Tv175 disc brake squeal

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Davidsquaredson
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Posts: 222
Joined: Sun Jun 10, 2012 11:41 am
Main scooter: Early Eibar Jet 200
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Fri Dec 04, 2020 7:24 pm

Hi, I’ve got an original disc brake. New pads and copper grease ion their edges. Drilled out 3 holes in the disc to the slightly larger recommended size. Put copper grease on the 3 pins. Small amount, just enough to help free play

My brakes work well but are squealing. Any ideas why?

Thx in advance
DdImage

And those spots are wired in as my turn signals , and the correct seat is now on.
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carpe scooter diem

1974 Rally 200
1965 Li150
1963 TV175
1974 Eibar Jet200

Warkton Tornado No.1
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Posts: 206
Joined: Mon Oct 17, 2011 6:16 pm
Main scooter: Lambretta SX200
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Sun Dec 06, 2020 1:17 pm

As you have received no responses, I'll state my opinion based upon experience.

The pads, being circular, tend to rotate, particuarly on the static side with it's central adjuster, which also means that it is pivotal with a low area of contact.

Copaslip is great stuff, but on the pad sides will encourage rotation.

TBH my road SX has a similar set-up to yours but I only lube the pads on their bases, & use sintered pads that I select to be a good fit. Fortunately, my brakes do not squeel, but if they did, I would introduce something to stop the rotation.

Within racing, prior to outboard discs becoming the norm, some riders used to go to the extremes of selecting pads with a small tab & notch a corresponding location slot in the backplate. Of course, if you were to notch the pads & fit a dowel 'half & half' to the backplate on both sides, this would achieve the same objective.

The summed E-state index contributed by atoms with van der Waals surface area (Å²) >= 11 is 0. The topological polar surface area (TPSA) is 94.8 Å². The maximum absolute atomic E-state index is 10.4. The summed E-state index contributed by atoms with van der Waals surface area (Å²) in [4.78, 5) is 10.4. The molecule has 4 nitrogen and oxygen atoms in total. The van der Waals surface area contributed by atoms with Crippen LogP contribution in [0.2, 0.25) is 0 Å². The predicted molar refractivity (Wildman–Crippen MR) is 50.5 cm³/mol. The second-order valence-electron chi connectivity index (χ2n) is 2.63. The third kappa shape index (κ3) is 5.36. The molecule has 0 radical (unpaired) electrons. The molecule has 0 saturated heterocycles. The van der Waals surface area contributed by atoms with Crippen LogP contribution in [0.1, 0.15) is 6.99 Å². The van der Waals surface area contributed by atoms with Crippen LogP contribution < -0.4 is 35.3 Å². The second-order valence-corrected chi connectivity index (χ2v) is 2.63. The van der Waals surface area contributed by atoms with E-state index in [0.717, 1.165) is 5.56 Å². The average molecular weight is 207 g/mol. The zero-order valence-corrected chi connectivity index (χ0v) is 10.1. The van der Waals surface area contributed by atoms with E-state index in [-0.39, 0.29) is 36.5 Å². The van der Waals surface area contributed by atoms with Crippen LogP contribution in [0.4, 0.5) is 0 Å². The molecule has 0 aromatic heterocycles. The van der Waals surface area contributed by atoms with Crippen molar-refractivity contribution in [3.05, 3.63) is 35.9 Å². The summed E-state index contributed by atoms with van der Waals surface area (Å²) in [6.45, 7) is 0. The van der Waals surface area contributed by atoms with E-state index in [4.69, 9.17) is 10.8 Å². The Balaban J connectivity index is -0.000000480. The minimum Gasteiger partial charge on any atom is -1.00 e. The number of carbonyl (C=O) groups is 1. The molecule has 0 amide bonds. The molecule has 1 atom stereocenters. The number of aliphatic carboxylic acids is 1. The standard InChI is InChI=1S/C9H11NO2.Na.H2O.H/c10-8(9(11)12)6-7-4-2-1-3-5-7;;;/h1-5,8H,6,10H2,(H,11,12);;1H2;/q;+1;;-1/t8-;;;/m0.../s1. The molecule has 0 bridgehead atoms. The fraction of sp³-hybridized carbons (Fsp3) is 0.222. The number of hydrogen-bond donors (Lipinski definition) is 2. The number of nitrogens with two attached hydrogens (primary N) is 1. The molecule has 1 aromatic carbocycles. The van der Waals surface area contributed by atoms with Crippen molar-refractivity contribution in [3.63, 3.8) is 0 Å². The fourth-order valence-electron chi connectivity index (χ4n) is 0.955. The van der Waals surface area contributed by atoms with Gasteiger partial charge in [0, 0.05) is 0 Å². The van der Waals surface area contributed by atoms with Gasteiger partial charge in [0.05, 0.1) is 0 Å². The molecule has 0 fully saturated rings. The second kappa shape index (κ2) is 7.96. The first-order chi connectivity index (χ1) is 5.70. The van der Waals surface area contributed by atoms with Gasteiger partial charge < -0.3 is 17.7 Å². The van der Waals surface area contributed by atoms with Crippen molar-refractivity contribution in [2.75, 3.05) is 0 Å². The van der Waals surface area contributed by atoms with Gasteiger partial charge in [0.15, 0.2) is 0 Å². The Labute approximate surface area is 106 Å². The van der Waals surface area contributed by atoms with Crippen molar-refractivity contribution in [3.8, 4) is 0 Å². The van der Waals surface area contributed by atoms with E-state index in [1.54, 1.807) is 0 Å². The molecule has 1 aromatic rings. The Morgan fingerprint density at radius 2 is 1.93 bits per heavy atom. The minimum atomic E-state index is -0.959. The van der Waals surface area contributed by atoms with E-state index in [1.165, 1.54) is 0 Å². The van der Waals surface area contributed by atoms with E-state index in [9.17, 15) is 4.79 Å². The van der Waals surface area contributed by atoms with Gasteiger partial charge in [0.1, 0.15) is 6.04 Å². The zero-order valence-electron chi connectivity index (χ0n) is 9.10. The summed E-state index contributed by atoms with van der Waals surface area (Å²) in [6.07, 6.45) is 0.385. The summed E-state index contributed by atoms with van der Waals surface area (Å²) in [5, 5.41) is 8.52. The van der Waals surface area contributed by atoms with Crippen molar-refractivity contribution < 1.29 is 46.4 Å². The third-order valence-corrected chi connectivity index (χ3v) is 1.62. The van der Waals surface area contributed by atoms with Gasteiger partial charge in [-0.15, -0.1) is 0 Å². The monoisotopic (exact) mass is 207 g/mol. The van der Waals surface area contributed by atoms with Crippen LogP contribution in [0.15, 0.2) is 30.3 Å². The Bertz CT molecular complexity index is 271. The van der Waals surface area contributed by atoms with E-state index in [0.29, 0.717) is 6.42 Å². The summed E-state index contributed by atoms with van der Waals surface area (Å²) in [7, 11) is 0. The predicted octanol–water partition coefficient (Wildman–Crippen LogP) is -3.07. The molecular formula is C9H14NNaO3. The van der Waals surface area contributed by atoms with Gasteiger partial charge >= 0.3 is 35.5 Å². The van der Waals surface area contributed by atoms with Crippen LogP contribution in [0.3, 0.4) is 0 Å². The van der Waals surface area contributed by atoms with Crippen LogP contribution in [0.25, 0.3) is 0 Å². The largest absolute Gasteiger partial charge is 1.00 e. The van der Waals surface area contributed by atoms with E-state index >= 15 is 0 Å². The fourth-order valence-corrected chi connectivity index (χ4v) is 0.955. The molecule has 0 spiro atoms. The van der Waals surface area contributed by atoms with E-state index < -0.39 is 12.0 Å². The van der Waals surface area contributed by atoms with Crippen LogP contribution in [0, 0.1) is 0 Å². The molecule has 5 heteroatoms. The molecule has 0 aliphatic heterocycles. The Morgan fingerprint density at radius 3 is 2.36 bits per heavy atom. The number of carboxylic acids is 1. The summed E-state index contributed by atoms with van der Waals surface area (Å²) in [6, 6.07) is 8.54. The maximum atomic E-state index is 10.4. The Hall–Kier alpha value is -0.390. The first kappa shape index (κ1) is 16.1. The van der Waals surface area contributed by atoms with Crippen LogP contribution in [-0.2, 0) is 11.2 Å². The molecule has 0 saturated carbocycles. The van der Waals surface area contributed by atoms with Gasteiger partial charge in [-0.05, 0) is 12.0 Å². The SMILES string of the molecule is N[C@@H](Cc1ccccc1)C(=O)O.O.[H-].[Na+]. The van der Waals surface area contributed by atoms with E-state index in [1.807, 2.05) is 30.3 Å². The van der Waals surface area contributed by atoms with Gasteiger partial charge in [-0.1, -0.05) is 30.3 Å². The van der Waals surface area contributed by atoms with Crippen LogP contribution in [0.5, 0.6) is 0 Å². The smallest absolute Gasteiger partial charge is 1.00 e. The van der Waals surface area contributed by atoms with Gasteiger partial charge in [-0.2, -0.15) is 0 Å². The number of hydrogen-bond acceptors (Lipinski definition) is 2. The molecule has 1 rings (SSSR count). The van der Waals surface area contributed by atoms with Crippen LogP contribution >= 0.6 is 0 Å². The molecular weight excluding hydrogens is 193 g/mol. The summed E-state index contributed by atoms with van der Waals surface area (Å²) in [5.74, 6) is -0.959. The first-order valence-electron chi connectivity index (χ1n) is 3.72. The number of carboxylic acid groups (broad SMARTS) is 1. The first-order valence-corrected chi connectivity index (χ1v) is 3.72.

The other thing that the likes of LLRT did was to dispense with the adjuster & fit a shim beneath the static pad, effectively a large washer. Ha! In alloy for the weight saving!

We've been here before, but my preference is not to modify the disc itself & retain the anti-rattle circlip. If the disc is cleaned up meticulously on the bore & pin holes, along with the pins & disc spigot it will not bind up & will run truer. My belief is that the disc can flutter a tad & encourage the tendency to squeel.

If you could @ least refit the anti-rattle circlip (nicely Copasliped) then that too should help.

Davidsquaredson
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Posts: 222
Joined: Sun Jun 10, 2012 11:41 am
Main scooter: Early Eibar Jet 200
Contact:

Wed Jan 06, 2021 4:57 pm

Hey, thanks so much for this. I went with sintered pads and on the static side it was a very tight fit. I assumed that was wrong and sanded the edges to allow up / down motion. So I made it worse. Duh.

I will put this scoot up on the bench this weekend and pull the brake and start over, following your advice. Thanks again


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carpe scooter diem

1974 Rally 200
1965 Li150
1963 TV175
1974 Eibar Jet200

Shipleystevep
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Joined: Wed Apr 23, 2014 8:34 pm
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Main scooter: Lambretta
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Thu Jan 07, 2021 5:48 pm

I can’t help I’m afraid, my SX200 squealed with cintered pads. I just put up with it and eventually it stopped on it’s own. I never found a solution.
As an aside, I’m not a fan anyway my well set up hub with shoes on my SX150 is a much better brake.

Warkton Tornado No.1
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Posts: 206
Joined: Mon Oct 17, 2011 6:16 pm
Main scooter: Lambretta SX200
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Fri Jan 08, 2021 3:32 am

Shipleystevep wrote:
Thu Jan 07, 2021 5:48 pm
I can’t help I’m afraid, my SX200 squealed with cintered pads. I just put up with it and eventually it stopped on it’s own. I never found a solution.
As an aside, I’m not a fan anyway my well set up hub with shoes on my SX150 is a much better brake.
"All sintered pads are equal, but some are more equal than others"

The really hard, racing pads appear to work @ their best when they get hot & are then very good. A different grade is better for road use, though I can't remember where I acquired the ones in my SX.

IMO the TV175 S1-2 drum brakes with reverse pull are extremely good & was all I could afford when I wanted to upgrade from cable disc in the 70's/80's. That said, the drum lacks feel in the wet & if you get the right pads, discs can work well, but more so with a good hydraulic as MSC used to sell.

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